This jacket really went together very easily and quickly. If you eliminate the trim it would be an afternoon project. Here are the changes I made (or would make next time around):
*Shortened body by 2″ (not a usual adjustment for me)
*Shortened sleeves 3.5″ (I usually shorten 1″)
*Narrowed the shoulders 2″ (they were just too overwhelming on me)
*Raised the sleeve cap 1″ (it was much too flat once I narrowed the shoulder)
*If I made this again, I’d use a fitted shoulder and standard sleeve. As much as I want to like the dropped shoulder, I don’t and think a fitted shoulder would give a neater, slimmer appearance to contrast nicely with the front drape.
*Eliminated the crossover bands. They are supposed to control the drape but I’d rather train the folds (much as you would a drapery or Roman shade) than have to fuss with them. If your fabric refuses to be trained, a few well-placed, hidden stitches would do the job.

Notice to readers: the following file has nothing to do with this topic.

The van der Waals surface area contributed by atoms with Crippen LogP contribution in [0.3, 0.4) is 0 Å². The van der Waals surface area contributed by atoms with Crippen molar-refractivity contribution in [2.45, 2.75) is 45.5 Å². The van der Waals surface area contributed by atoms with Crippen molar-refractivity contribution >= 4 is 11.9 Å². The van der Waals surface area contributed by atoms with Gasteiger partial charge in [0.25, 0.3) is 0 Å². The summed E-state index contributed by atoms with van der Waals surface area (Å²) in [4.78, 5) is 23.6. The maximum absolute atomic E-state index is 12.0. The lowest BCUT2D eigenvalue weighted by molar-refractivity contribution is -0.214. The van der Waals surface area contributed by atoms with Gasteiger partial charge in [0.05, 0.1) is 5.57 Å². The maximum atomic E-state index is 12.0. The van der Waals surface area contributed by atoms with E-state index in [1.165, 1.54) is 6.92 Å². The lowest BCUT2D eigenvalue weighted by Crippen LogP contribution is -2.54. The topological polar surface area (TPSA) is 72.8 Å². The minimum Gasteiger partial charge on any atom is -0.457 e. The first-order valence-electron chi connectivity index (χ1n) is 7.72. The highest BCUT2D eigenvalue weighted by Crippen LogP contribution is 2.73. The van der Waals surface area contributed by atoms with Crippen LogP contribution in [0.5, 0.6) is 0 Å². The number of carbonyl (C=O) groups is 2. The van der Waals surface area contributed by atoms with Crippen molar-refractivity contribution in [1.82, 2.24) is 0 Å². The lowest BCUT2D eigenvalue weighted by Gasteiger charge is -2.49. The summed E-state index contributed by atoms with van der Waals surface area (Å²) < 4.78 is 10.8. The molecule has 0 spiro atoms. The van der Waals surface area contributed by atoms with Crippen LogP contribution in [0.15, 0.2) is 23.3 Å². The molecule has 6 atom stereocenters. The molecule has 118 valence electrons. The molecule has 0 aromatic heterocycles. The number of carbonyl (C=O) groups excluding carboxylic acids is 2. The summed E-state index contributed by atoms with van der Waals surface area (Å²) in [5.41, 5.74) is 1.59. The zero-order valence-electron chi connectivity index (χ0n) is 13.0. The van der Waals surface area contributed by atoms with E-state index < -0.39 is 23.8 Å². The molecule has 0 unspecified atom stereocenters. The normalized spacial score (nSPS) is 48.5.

All in all, it’s a wonderful pattern to showcase a double-sided fabric or even a bulky sweater knit. I’m very happy with the embellishment. It gives me that over-the-top look that attracted me to the original jacket without being stiff or heavy. I rarely embellish anything so this was a fun departure from my usual work.
Some of you have asked about the hot-fix studs. They are 10mm silver donuts and 10mm grey squares that I purchased from Qiagraphix on Ebay. I highly recommend them! Their prices are excellent and I received my order in two days (from California, no less!). BTW, so you don’t overorder like I did, you need 84 10mm studs (placed close together) per yard, per row.
So, what’s next? Well, I’m trying to decide between the leather jacket and the navy duffle coat…